Oleen's renewed dedication to cross country carried over to the basketball court, where he led the Trojans in scoring night in and night out, putting his speed, athleticism and positivity on display with each possession. While his hooping was impressive, as he led the team in points and steals, it amounted to just two wins on the season. In the winter, it was Oleen's positive attitude that went the distance.
"He is a very inspirational kid," Johnson said of Oleen's spirit. "He is very positive, easy going and fun to have around. When you have someone who does that, kids see what they are able to do and are inclined to follow."
"I told him at the end of the year I really wished we could spend more time together," Erny said. "He was our captain and a leader on the team. The other kids looked to him when it came to playing the game and working hard.
"He wasn't always the most vocal, but he spoke up when he needed to and certainly led by example on the basketball and work ethic side.
"He has been through a few rough years of competition playing basketball in his three years on varsity. For a senior to still have the will to play and to enjoy playing basketball is awesome.
"He is blessed and gifted with athleticism and is able to put that to good use to be the best all-around athlete he can be. He went against some of the best teams in the area and was right there with them able to go toe to toe in skill and athletically."
Topping it off
In his final year on the high school track, Oleen put his work ethic and versatility to the test, competing in four events at the Division 2 state meet, finishing with an All-state fourth-place finish in the 400, an All-State, seventh-place finish in the 3,200 relay, a 14th-place finish in the 1,600 relay and a 23rd-place finish in the 800. Despite the stellar numbers, it was a disappointing finish for the former state champion.
"He had to run super hard to get the relay to All-State, so he was pretty spent. He had four different races at the state meet, that is quite the accomplishment," Brandow said. "When you're running against the best of the best and they are all waiting around for their one race and you've got four to help out your team, eventually you run out of gas."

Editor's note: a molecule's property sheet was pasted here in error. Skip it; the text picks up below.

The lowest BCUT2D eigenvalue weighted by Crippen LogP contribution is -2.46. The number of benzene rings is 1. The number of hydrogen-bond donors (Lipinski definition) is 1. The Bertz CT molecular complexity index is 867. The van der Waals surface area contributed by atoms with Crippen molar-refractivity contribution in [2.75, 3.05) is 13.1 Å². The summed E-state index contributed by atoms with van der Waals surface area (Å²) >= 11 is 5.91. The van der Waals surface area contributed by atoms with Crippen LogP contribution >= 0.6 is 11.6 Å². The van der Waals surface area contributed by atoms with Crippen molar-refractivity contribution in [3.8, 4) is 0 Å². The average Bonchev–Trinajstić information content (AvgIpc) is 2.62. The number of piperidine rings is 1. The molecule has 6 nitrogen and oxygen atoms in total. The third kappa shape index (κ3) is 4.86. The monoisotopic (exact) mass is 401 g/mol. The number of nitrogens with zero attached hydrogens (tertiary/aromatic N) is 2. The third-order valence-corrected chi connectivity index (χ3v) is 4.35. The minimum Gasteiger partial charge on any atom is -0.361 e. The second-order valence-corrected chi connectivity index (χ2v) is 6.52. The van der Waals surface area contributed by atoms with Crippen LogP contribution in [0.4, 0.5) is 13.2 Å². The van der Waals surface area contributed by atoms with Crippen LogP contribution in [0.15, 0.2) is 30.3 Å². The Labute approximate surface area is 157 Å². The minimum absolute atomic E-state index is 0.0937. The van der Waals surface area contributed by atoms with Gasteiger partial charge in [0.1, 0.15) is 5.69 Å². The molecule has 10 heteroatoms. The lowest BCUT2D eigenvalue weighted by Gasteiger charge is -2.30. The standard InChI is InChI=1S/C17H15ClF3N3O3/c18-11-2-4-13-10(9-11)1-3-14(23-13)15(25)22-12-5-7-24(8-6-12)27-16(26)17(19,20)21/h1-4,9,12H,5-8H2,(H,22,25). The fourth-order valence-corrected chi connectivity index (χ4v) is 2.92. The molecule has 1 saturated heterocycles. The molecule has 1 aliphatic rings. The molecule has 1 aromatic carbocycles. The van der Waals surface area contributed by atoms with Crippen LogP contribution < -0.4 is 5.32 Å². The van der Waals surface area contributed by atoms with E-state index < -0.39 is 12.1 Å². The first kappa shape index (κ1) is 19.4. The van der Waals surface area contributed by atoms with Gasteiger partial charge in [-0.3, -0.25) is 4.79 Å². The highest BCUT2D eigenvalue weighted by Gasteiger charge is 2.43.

Heading into the state meet, it was an All-Star season for Oleen as he picked up multiple conference and regional championships across his lineup of events.
Despite the less than perfect finish, Oleen made huge strides in his final season on the track, particularly in the leadership department.
"He was more of a leader this year," Brandow said. "We put him in some different positions. He ran 1,600 relay all year to work on his speed and helped them be one of the top relays in the area.
"His willingness to do whatever I asked him to do and do it with a smile on his face was awesome.
"He worked very hard to get to where he was. He did it all. Spring track training down in Myrtle Beach, he did track training and meets over the winter while he was playing basketball. That rubbed off on my younger kids. We had a lot of freshman and sophomores who improved and saw what it takes to be an elite runner."
All of Oleen's hard work, the smiles he brought to his teammates and his God-given talent added up to one dream athlete for all three of his coaches to mentor and a mountain of accolades, to boot.
"He is a great young man. I expect him to do great things," Brandow said. "His ability to do whatever a coach asks and just his natural talent — I've never seen a kid just step onto a track and succeed like that. He doesn't know what he is doing yet, but if he continues at this trajectory, you are looking at a future Olympian. He is just that talented. He is one of the best athletes I have ever coached."
TRIBUNE TOP MALE ATHLETES
1. Cam Oleen
2. Mason Fritz
3. Charlie Young
4. Cam Peel
5. Jack Nicholson